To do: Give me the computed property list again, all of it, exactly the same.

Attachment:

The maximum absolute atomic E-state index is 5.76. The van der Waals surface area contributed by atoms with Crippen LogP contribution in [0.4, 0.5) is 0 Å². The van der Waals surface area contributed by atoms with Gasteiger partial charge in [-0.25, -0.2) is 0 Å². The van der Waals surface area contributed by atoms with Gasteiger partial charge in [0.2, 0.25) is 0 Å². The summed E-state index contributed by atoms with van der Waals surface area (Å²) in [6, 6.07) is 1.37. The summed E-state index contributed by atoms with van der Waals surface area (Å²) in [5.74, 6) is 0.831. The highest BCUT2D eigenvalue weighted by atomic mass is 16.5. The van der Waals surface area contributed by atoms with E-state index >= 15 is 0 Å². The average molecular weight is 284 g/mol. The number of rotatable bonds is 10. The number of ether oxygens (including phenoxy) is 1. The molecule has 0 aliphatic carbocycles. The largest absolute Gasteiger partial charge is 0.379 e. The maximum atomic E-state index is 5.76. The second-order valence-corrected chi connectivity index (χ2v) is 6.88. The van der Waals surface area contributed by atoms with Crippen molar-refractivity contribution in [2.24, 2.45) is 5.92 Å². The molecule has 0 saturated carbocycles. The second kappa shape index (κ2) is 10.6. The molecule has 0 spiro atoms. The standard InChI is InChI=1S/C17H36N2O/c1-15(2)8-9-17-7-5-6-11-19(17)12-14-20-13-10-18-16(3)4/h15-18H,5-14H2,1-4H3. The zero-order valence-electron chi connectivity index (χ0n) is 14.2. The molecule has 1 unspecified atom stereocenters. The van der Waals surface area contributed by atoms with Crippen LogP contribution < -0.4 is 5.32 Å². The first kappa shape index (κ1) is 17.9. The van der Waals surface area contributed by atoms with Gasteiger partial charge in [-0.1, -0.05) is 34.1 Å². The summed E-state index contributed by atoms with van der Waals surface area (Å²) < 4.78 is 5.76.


The maximum absolute atomic E-state index is 5.76. The van der Waals surface area contributed by atoms with Crippen LogP contribution in [0.4, 0.5) is 0 Å². The van der Waals surface area contributed by atoms with Gasteiger partial charge in [-0.25, -0.2) is 0 Å². The van der Waals surface area contributed by atoms with Gasteiger partial charge in [0.2, 0.25) is 0 Å². The summed E-state index contributed by atoms with van der Waals surface area (Å²) in [6, 6.07) is 1.37. The summed E-state index contributed by atoms with van der Waals surface area (Å²) in [5.74, 6) is 0.831. The highest BCUT2D eigenvalue weighted by atomic mass is 16.5. The van der Waals surface area contributed by atoms with E-state index >= 15 is 0 Å². The average molecular weight is 284 g/mol. The number of rotatable bonds is 10. The number of ether oxygens (including phenoxy) is 1. The molecule has 0 aliphatic carbocycles. The largest absolute Gasteiger partial charge is 0.379 e. The maximum atomic E-state index is 5.76. The second-order valence-corrected chi connectivity index (χ2v) is 6.88. The van der Waals surface area contributed by atoms with Crippen molar-refractivity contribution in [2.24, 2.45) is 5.92 Å². The molecule has 0 saturated carbocycles. The second kappa shape index (κ2) is 10.6. The molecule has 0 spiro atoms. The standard InChI is InChI=1S/C17H36N2O/c1-15(2)8-9-17-7-5-6-11-19(17)12-14-20-13-10-18-16(3)4/h15-18H,5-14H2,1-4H3. The zero-order valence-electron chi connectivity index (χ0n) is 14.2. The molecule has 1 unspecified atom stereocenters. The van der Waals surface area contributed by atoms with Crippen LogP contribution < -0.4 is 5.32 Å². The first kappa shape index (κ1) is 17.9. The van der Waals surface area contributed by atoms with Gasteiger partial charge in [-0.1, -0.05) is 34.1 Å². The summed E-state index contributed by atoms with van der Waals surface area (Å²) < 4.78 is 5.76.